The Monkees

  • Formed in 1965, in Los Angeles. The members were Mickey Dolenz, Michael Nesmith, Peter Tork and Davy Jones (the only Brit in the group).
  • The band was created to support a TV show about a rock/pop 60s band. The original idea was developed in 1962, but the producers were unable to get a TV contract until 1965, after the Beatles film A Hard Day’s Night was successful.
  • The producers originally wanted to cast the group The Lovin’ Spoonful as the Monkees, but existing contracts prevented that.
  • Davy Jones was signed first. Jones was a singer and actor in Broadway musicals, and had been nominated for a Tony award for his work in Oliver!  For the other 3 roles, an ad was run in Variety and The Hollywood Reporter: “Madness!! Auditions. Folk & Roll Musicians-Singers for acting roles in new TV series. Running Parts for 4 insane boys, age 17-21. Want spirited Ben Frank’s types. Have courage to work. Must come down for interview.” There were 437 applicants. Dolenz, Nesmith and Tork were chosen. All three had some skills as musicians, though they were far from legendary.
  • Producer Don Kirshner was the musical brains behind the project. He contracted with 2 writers who wrote 4 songs for the pilot, including (Theme From) The Monkees. Nesmith was allowed to produce sessions, and he allowed the others to create the Monkees sound. Jones was initially to be the lead vocalist, but they settled on Dolenz to be the primary vocalist. Nesmith played guitar, Tork played bass. There was a dilemma on who would play drums. Jones was competent enough, but the producers wanted Jones to be more visible to the audience. So, Dolenz became the drummer, even though he only previously played guitar. Jones settled into the role of frontman/percussionist. However, while the TV show portrayed this, much of the actual music was played by other musicians, with the vocals primarily provided by Dolenz and Jones.
  • In August 1966, their first single was released, Last Train to Clarksville, one month before the TV show debut. Their debut album, The Monkees, was released one month after the TV show debut. It was a huge hit – it spent 13 weeks at #1, and was on the charts for 78 weeks. During a reunion tour 20 years later, it hit the charts again for another 24 weeks.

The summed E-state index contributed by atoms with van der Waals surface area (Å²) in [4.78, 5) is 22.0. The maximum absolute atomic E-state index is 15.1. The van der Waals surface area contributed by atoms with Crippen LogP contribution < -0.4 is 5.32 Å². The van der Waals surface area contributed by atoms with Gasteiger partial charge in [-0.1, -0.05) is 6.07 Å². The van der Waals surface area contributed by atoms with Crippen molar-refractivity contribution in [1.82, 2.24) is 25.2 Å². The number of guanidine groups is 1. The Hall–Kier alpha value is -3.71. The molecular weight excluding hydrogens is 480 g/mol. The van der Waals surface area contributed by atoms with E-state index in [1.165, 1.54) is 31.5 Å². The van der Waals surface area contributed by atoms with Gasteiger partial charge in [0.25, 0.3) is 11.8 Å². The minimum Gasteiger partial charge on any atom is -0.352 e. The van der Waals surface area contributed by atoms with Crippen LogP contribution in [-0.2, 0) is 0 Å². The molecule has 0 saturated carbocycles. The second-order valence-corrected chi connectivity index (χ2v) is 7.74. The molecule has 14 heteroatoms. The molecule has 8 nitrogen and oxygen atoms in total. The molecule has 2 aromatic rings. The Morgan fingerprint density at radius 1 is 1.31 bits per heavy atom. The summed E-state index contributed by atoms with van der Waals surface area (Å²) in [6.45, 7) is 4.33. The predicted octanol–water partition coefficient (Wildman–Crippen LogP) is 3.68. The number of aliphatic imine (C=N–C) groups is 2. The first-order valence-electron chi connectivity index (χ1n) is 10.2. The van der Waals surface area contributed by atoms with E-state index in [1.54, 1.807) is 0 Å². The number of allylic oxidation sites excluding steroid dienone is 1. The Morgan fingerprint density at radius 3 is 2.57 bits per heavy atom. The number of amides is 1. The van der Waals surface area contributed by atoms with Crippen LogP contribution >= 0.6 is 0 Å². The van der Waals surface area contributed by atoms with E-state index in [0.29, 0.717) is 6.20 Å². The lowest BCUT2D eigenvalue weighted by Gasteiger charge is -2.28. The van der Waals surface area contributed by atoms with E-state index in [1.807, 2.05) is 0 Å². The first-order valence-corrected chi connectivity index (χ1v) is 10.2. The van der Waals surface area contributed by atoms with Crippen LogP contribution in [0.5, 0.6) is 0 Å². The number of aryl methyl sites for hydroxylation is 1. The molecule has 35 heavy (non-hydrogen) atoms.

• The TV show was popular (it received 2 Emmy awards), but the music was even more popular, so more attention was given to development of the music. Their second album, More of the Monkees in 1967, became their biggest seller, thanks to the strength of the single I’m A Believer. It stayed at #1 for 18 weeks, and it was the third biggest selling album of the 60s.
  • The band was unhappy that the producers would not allow them to play the instruments in their recordings, which led to a separation of Kirshner from his role with the band. The band has full control of their music starting with their third album, Headquarters. They did not release any singles from this album, but it still reached #1 on the album charts. Their fourth album, Pisces, Aquarius, Capricorn & Jones Ltd., also hit #1.
  • The Monkees are the only recording act ever to have 4 albums reach #1 over a 12 month period.
  • By 1969, Tork resigned, claiming exhaustion, and Nesmith followed in 1970 to pursue recording in a country-rock group.
  • There were occasional semi-reunions for the next 15 years. By the mid-80s, pop culture had embraced the Monkees, and MTV and Nickelodeon started showing reruns of the TV show. This created interest in reforming the band.
  • The band released 13 studio albums. Of these, 4 were released after the band reformed in 1986.
  • Jones died in 2012, at the age of 66, of a heart attack. The band’s last albums, Good Times! and Christmas Party, were released in 2016 and 2018 respectively. Good Times! reached #14 on the Billboard album chart, and it received good reviews.
  • Tork’s died of cancer in 2019, at the age of 77. Dolenz and Tork were involved in all tours dating from 1966 to 2016, with Nesmith rejoining for tours in 2012 and after. Jones was active in tours until his death. Post Tork’s death – Dolenz and Nesmith continue to tour.
  • When the Monkees first hit the music scene, they were scorned by the music snobs of the time, ridiculed as not legitimate talents. Over time, the critics have softened. Their work pioneered the music video format. Many of their songs have been covered over the years. I loved the TV show, and never worried about whether or not the songs were going to make the world a better place. Besides, it was easy to sing along with a song by the Monkees. Here’s one the best…I’m A Believer.

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